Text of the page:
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The Love of Ulrich Nebendahl

"It is Hedwig; twice you walked home with her last week."
"It is a lonesome way for a timid maiden; and there is the stream to cross," explained the
wheelwright.
For a moment the Herr Pastor's face had clouded, but now it cleared again.
"Well, well, why not? Elsa would have been better in some respects, but Hedwig--ah,
yes, she, too, is a good girl a little wild perhaps--it will wear off. Have you spoken with
her?"
"Not yet."
"But you will?"
Again there fell that troubled look into those dreamy eyes. This time it was Ulrich who,
laying aside his pipe, rested his great arms upon the wooden table.
"Now, how does a man know when he is in love?" asked Ulrich of the Pastor who,
having been married twice, should surely be experienced upon the point. "How should he
be sure that it is this woman and no other to whom his heart has gone out?"
A commonplace-looking man was the Herr Pastor, short and fat and bald. But there had
been other days, and these had left to him a voice that still was young; and the evening
twilight screening the seared face, Ulrich heard but the pastor's voice, which was the
voice of a boy.
"She will be dearer to you than yourself. Thinking of her, all else will be as nothing. For
her you would lay down your life."
They sat in silence for a while; for the fat little Herr Pfarrer was dreaming of the past; and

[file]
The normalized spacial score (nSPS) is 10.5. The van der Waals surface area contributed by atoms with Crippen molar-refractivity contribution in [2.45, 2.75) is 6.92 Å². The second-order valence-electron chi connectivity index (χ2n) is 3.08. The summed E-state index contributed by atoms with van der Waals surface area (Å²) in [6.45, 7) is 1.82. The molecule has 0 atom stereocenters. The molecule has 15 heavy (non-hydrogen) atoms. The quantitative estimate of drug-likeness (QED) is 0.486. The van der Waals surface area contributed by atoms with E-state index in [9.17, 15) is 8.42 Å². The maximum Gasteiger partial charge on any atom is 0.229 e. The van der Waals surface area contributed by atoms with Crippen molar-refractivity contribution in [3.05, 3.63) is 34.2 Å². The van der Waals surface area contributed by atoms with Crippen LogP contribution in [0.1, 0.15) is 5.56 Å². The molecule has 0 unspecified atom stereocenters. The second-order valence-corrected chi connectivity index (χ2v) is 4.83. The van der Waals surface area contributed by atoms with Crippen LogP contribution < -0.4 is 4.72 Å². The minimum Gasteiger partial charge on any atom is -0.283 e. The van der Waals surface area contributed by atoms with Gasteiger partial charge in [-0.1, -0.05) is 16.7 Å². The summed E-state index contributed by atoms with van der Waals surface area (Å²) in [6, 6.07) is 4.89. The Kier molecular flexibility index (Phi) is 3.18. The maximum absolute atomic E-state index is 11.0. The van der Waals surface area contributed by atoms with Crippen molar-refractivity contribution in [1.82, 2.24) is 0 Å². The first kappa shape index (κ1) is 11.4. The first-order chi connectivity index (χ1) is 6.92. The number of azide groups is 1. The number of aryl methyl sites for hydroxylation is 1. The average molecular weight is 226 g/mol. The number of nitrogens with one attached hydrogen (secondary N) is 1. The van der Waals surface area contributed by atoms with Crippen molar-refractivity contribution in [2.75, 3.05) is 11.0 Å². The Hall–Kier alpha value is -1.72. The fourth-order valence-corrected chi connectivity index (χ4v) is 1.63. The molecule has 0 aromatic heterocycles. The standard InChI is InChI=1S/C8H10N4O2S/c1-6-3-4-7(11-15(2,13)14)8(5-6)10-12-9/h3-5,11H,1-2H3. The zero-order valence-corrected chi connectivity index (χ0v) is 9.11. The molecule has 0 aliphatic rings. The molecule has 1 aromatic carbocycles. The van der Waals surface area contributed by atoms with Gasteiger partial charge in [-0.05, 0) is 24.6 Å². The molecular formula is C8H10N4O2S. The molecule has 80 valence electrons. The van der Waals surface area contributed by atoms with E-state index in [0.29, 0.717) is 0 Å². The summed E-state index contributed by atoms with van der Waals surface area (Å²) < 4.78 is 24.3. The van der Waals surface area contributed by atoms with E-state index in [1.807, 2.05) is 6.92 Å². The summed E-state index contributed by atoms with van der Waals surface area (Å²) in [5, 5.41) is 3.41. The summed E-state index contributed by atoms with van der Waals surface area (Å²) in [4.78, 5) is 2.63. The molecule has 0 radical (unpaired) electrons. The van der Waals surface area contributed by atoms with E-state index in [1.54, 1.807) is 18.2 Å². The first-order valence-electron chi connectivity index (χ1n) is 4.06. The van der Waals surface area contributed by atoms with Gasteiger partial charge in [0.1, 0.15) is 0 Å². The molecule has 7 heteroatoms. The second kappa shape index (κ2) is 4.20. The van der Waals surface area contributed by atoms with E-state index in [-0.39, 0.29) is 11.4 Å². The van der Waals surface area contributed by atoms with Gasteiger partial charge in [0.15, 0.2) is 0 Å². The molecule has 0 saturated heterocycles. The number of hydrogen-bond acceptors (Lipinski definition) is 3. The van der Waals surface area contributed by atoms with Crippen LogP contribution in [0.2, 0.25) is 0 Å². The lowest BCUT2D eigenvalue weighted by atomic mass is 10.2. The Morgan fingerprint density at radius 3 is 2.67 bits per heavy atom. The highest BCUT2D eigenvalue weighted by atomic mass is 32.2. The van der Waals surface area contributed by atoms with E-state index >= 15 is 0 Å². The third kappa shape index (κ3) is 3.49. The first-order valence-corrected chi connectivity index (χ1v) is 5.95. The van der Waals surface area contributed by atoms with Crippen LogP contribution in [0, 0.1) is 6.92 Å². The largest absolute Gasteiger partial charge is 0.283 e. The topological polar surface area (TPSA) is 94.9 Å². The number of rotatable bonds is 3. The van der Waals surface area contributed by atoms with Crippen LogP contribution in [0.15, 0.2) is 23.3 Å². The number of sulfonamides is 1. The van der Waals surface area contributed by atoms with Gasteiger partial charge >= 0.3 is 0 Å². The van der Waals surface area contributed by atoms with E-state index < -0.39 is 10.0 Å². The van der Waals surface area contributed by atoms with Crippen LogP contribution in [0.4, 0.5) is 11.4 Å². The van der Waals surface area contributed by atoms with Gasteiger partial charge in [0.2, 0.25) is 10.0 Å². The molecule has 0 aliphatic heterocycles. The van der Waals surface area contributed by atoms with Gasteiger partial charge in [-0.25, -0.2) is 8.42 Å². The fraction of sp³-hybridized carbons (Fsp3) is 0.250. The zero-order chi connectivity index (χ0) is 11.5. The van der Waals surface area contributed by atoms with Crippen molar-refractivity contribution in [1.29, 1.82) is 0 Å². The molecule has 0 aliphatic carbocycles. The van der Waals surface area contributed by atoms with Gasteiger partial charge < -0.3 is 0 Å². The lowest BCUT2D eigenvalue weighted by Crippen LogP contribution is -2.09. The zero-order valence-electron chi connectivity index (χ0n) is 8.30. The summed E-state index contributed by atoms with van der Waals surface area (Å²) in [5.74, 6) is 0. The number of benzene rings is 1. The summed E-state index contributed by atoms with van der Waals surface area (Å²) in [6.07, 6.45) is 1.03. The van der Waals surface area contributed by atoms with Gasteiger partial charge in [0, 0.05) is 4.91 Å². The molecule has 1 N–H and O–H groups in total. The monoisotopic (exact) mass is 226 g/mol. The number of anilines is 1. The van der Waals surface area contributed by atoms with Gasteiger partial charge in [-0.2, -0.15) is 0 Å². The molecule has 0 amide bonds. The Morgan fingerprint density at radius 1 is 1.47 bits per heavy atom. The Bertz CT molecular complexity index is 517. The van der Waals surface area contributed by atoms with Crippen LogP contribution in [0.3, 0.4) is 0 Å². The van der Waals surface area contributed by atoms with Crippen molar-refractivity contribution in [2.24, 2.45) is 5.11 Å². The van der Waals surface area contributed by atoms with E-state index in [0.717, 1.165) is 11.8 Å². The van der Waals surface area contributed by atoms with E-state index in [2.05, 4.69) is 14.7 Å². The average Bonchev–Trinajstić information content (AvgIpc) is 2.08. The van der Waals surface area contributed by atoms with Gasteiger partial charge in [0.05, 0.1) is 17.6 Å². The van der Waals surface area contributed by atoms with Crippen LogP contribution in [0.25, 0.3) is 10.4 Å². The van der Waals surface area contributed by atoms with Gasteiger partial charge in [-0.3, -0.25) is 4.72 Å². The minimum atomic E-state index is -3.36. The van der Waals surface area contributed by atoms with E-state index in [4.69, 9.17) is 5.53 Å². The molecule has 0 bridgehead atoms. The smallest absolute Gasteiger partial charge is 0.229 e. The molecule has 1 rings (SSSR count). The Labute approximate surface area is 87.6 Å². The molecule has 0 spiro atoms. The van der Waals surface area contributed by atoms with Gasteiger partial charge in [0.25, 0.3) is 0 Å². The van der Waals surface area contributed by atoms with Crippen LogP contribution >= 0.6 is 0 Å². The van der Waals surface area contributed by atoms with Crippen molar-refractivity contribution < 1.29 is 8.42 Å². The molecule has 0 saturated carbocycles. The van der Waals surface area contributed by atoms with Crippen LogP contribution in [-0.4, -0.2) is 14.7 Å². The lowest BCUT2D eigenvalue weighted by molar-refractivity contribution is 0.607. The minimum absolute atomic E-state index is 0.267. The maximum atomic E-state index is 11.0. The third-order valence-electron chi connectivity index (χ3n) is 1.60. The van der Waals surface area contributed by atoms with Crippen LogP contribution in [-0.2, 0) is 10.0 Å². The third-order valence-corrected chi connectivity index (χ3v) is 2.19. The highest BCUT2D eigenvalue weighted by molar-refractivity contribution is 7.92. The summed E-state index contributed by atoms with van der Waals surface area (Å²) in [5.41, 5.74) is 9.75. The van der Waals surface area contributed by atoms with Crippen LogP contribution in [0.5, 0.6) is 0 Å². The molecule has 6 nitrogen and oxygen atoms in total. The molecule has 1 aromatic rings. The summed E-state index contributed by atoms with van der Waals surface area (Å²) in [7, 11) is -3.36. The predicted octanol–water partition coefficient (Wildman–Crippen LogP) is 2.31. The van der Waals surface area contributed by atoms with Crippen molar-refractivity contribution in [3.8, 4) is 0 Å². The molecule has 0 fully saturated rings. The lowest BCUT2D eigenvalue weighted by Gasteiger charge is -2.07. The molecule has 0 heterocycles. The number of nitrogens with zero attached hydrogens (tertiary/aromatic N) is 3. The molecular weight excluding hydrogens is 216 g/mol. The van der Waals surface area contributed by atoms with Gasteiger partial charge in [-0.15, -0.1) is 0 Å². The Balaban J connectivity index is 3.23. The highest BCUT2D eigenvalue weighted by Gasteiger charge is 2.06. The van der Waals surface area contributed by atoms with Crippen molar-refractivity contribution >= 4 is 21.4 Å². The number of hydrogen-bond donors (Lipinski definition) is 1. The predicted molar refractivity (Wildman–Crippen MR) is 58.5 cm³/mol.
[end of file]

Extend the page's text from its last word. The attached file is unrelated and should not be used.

long, lanky Ulrich Nebendahl, the wheelwright, of the future.
That evening, as chance would have it, Ulrich returning to his homestead--a rambling
mill beside the river, where he dwelt alone with ancient Anna--met Elsa of the dimpled
hands upon the bridge that spans the murmuring Muhlde, and talked a while with her, and
said good-night.
How sweet it had been to watch her ox-like eyes shyly seeking his, to press her dimpled
hand and feel his own great strength. Surely he loved her better than he did himself.
There could be no doubt of it. He pictured her in trouble, in danger from the savage
soldiery that came and went like evil shadows through these pleasant Saxon valleys,
leaving death and misery behind them: burnt homesteads; wild-eyed women, hiding their
faces from the light. Would he not for her sake give his life?
So it was made clear to him that little Elsa was his love.
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